According to people with knowledge of the talks, Ayatollah Sistani is concerned that the nascent democratic process here is falling under the control of a handful of the largest political parties, which cooperated with the American occupation and are comprised largely of exiles.
In particular, these sources say, Ayatollah Sistani is worried about discussions now under way among those parties to form a single ticket for the elections, thus limiting the choices of voters and smothering smaller political parties.
Ayatollah Sistani, who earlier this year sent tens of thousands of Iraqis into the streets to demand early elections, is said to be worried that a “consensus list” of candidates from the larger political parties would artificially limit the power of the Shiites, who form a majority in the country.
Under an agreement reached among exile groups in the early 1990’s, the Shiites were said to make up about 55 percent of the population. Ayatollah Sistani, the sources say, believes the Shiite population has swelled since then and therefore would be underrepresented on any list based on a 55 percent figure.
Ayatollah Sistani also expressed concerns that the Iraqi government, possibly under American pressure, would postpone the elections on the pretext that the anarchical conditions that prevail over parts of the country would make the results illegitimate, the sources said.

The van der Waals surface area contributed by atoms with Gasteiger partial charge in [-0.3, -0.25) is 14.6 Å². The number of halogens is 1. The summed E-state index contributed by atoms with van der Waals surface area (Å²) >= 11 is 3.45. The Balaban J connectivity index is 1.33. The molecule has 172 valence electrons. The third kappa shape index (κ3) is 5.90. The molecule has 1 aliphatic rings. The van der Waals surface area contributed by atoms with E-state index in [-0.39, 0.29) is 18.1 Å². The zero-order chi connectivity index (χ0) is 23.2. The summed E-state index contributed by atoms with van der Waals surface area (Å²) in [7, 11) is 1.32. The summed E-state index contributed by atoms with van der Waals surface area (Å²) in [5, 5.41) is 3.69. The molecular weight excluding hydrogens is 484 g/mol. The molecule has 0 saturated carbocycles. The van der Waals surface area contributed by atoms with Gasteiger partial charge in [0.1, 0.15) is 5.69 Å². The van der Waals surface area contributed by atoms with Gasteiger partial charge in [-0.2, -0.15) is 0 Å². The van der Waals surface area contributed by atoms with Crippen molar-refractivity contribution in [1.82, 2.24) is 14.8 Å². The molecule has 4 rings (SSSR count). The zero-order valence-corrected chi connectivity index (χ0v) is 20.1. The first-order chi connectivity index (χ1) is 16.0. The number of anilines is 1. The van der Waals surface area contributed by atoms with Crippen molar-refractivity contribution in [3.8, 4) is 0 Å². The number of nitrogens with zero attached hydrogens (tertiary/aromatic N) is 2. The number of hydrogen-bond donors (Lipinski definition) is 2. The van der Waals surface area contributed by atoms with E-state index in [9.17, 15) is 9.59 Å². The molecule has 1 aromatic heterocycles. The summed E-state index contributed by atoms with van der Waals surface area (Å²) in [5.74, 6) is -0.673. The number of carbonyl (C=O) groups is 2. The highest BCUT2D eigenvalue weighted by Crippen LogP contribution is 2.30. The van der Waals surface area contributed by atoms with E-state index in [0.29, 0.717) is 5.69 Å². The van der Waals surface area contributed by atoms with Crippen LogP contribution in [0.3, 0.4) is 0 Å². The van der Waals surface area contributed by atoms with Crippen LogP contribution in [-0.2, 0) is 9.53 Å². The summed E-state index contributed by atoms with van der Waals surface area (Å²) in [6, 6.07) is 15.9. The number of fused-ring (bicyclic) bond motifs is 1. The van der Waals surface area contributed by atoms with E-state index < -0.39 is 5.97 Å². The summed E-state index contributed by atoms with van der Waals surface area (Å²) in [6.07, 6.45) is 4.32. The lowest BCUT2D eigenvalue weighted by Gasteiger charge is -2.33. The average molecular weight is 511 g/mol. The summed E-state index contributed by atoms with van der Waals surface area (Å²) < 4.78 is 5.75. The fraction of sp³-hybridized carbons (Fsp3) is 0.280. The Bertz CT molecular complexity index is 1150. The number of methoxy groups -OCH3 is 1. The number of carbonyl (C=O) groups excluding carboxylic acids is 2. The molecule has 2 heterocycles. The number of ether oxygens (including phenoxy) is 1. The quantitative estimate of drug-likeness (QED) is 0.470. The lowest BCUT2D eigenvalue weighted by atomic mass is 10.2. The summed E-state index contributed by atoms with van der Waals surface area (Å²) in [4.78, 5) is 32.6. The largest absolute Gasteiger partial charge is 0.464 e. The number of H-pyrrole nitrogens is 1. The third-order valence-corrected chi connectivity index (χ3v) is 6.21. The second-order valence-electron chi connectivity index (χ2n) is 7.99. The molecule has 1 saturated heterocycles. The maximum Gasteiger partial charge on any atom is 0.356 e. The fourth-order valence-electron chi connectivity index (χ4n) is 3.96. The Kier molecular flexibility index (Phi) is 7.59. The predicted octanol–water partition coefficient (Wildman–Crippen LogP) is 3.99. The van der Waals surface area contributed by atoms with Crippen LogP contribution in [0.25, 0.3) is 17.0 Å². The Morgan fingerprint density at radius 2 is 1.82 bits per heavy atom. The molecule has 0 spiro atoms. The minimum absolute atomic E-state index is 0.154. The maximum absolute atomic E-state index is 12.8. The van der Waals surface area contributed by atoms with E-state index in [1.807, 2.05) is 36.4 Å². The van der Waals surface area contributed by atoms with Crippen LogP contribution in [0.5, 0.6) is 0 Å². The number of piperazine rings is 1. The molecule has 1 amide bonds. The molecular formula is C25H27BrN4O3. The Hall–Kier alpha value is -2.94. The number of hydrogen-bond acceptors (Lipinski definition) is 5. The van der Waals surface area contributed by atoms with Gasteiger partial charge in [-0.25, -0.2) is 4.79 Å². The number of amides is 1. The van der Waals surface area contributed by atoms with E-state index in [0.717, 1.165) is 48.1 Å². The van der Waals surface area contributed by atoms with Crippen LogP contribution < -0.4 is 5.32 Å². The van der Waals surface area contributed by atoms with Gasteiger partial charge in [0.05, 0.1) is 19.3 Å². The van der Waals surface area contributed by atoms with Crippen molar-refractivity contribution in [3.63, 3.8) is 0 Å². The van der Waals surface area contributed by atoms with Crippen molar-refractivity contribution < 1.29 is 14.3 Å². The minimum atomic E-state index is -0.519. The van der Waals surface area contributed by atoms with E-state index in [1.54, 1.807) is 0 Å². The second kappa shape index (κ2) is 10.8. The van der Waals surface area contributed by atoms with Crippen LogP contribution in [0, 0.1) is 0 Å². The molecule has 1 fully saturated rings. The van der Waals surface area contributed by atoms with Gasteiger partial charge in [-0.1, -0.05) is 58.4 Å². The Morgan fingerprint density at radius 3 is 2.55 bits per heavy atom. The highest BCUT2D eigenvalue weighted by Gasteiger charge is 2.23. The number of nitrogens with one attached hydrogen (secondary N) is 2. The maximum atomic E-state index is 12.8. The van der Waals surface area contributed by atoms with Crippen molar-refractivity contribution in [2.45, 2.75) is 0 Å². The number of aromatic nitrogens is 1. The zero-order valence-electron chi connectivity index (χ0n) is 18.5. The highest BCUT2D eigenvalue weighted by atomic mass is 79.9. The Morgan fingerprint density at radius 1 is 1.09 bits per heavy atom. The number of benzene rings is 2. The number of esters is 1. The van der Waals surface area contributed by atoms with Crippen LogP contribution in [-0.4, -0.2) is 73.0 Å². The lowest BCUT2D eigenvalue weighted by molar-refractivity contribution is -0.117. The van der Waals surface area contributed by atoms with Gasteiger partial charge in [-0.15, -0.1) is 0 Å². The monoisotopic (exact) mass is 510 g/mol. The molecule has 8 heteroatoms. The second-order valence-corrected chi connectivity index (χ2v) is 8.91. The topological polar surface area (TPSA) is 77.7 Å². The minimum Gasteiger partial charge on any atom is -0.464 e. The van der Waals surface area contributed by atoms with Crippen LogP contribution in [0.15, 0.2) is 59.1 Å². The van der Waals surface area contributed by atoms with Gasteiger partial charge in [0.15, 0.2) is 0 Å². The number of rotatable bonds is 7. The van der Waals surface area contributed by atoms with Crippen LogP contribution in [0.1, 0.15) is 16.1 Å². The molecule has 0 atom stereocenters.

According to an Iraqi close to Ayatollah Sistani who spoke at length with him last weekend, the ayatollah is so upset about the prospect that the Shiites might be underrepresented that he is prepared to withdraw his support for the elections if his concerns are not addressed. It is unclear, however, what specific demands he has made.
"If he sees that what this is leading to is unfair and unfree elections, then he will not take part in it,’’ the Iraqi said. “He will declare the elections to be illegitimate.”
The activity by Ayatollah Sistani represents a reassertion of his efforts to ensure that the country’s long-suppressed Shiite Arabs translate their majority status into political power. In the months since the Americans toppled the regime of Saddam Hussein, Ayatollah Sistani has largely stayed away from engaging in the minutiae of partisan politics, but he has aggressively pushed the Americans, the United Nations and the Iraqi government to hold democratic elections as soon as possible.
The prospect of a boycott by Ayatollah Sistani could have severe consequences. The grand ayatollah, the senior cleric among the Shiite religious hierarchy, commands vast respect among ordinary Iraqis, many of whom could be counted on to give serious consideration to a pronouncement by him about the elections. An association of Sunni clerics has already announced that they will boycott the election.